Home Food Preservation – Pickles and Pickling Class

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Great Fermentations is hosting a Home Food Preservation workshop focusing pickles and pickling this Saturday from 9am-12pm. We are stoked!

In each workshop you will learn the basic principles of food preservation and the process focusing on making pickles.  You will get hands on practice producing product in each workshop, and you get to take home your finished product!

$25 gets you admission to the class, product, jars, and food safe preservation resources! Come join us at GF’s Northside location and maybe you can confront your fear of pickles ūüėČ

Pear Cider in 5 Easy Steps!

Pear Cider - 01

Making pear cider is not as hard as it may sound. If you are comfortable brewing beer, you should have no problem making a good cider. As will all things fermented, remember that sanitation is key. I’ve compiled an easy step by step set of instructions for making cider¬†from organic pear fruit juice. Here is a list of what you will need for a 5 gallon batch:

1 – 6.5 gallon carboy/food grade bucket w/ airlock or blowoff hose
1 – Small sanitized funnel
5 – Gallons of organic pear juice. (I’ve used R. W. Knudsen’s Organic Pear Juice)
1 – Package of yeast (I’ve used Wyeast Labs 4184 Sweet Mead Yeast)
1/2 – tsp of Yeast Nutrient
2 1/2 – tsp of Pectic Enzyme (Settles out free floating pectin in pasteurized juice, and will help you clarify improve your cider yield)
1/4 – tsp Potassium Metabisulphite (to kill of any wild yeast if using unpasteurized/ juice)
Brown sugar
1/2 tsp of Potassium Sorbate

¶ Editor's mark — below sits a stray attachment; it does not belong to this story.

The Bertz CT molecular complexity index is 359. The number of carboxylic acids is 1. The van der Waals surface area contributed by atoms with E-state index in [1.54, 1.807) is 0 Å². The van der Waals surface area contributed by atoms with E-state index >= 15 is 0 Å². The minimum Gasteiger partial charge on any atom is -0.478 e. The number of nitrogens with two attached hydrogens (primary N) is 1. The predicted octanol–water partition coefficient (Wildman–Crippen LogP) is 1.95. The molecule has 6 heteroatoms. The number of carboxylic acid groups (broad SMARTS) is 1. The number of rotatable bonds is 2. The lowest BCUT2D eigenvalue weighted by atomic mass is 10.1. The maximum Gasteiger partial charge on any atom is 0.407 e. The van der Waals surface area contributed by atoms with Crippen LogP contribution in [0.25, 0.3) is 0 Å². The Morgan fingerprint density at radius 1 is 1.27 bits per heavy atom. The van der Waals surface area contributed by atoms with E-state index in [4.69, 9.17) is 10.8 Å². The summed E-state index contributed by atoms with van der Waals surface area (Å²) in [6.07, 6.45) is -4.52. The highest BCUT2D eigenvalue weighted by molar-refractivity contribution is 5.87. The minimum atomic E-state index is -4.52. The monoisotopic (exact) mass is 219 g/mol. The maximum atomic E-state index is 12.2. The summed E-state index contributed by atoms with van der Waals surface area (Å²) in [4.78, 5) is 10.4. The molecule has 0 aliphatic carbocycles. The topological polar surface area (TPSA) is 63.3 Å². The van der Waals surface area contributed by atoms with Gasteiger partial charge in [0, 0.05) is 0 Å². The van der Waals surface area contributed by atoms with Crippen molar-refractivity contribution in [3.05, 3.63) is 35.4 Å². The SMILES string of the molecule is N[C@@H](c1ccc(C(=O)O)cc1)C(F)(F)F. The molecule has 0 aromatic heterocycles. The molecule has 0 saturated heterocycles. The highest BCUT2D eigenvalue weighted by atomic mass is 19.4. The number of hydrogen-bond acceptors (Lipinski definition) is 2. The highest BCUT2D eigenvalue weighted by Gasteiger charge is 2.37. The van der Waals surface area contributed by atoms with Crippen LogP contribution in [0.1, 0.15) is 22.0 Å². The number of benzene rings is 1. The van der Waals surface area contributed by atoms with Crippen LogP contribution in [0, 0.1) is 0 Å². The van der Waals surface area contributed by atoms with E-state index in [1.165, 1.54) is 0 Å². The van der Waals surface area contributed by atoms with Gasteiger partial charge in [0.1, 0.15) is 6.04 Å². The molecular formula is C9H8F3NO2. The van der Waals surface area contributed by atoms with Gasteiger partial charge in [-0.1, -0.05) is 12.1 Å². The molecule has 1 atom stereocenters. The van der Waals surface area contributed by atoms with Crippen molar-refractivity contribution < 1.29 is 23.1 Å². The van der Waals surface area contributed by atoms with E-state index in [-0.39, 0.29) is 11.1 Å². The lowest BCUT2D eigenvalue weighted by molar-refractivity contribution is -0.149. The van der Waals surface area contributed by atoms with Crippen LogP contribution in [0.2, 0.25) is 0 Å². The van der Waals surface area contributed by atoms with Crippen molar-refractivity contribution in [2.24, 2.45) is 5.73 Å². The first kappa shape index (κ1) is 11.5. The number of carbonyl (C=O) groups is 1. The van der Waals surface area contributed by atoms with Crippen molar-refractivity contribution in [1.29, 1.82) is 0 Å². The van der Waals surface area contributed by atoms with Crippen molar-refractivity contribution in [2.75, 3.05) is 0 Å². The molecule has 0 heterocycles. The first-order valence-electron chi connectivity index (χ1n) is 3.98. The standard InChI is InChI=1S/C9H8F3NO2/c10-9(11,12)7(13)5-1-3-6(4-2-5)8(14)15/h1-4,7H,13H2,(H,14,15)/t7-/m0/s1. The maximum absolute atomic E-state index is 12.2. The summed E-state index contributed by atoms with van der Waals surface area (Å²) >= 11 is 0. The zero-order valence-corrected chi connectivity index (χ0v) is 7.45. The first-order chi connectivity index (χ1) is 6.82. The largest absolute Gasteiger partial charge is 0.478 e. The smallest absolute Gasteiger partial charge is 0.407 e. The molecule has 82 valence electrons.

Step 1: Make sure that your carboy/bucket is sanitized. I usually do a wash and scrub with unscented Oxyclean or PBW, a double water rinse, and then sanitize it with a no rinse acid based sanitizer like Star San. This step is very important because we will not be boiling the juice like we would wort in brewing beer. I activate my yeast packet in the morning and let it sit while I clean my equipment. Take your time! Give your yeast at least a few hours to reproduce before pitching it into your juice.

Pear Cider - 02

Step 2:¬†Once your yeast is ready to go, portion out your ingredients and get them ready to go. Make sure that your measuring spoons are clean and sanitized as well. Start pouring your juice into the fermenter. I usually pour off half of the juice, and then add the yeast nutrient, pectic enzyme, potassium metabisulphite, and any additional sugar to the remaining juice in it’s container so I can shake them together. This allows the ingredients to dissolve into the juice before adding it to the fermenter. If you are using pasteurized juice (which most of you will likely be using for this recipe), it will be cloudy. The pectic enzyme will help break down the free floating pectin in your juice, which will remove the haze from your finished product. Another thing to note is that the Original Specific Gravity of your juice should be at around 1.050. If it is not, you can add 2.25 oz of brown sugar or 3 oz honey per gallon to raise the OSG by increments of .005. A solid 1.060 OSG will yield between 7 to 9% abv with cider/mead yeast.

Pear Cider - 03

Step 3: Once all of your juice has been added to the fermenter, immediately pitch your yeast and aerate your batch. Providing the yeast with plenty of oxygen will help promote healthy yeast cell walls, which in turn will allow your yeast to propagate through your juice quickly. This will reduce fermentation lag time, and decrease your chance of bacterial infection. As you can see from the picture, I inject oxygen using an oxygen regulator and difuser stone.

Step 4: Allow your cider to ferment for 7-10 days. Once fermentation has ceased you can cold crash your batch or move it to a secondary for clarification. I would suggest letting your cider at sit least a week to allow yeast and unfermentables to settle out. Store bought juice is pasteurized, which naturally creates a large amount of pectin in the juice. The pectic enzyme added in Step 2 is critical if you want clear, non-cloudy cider.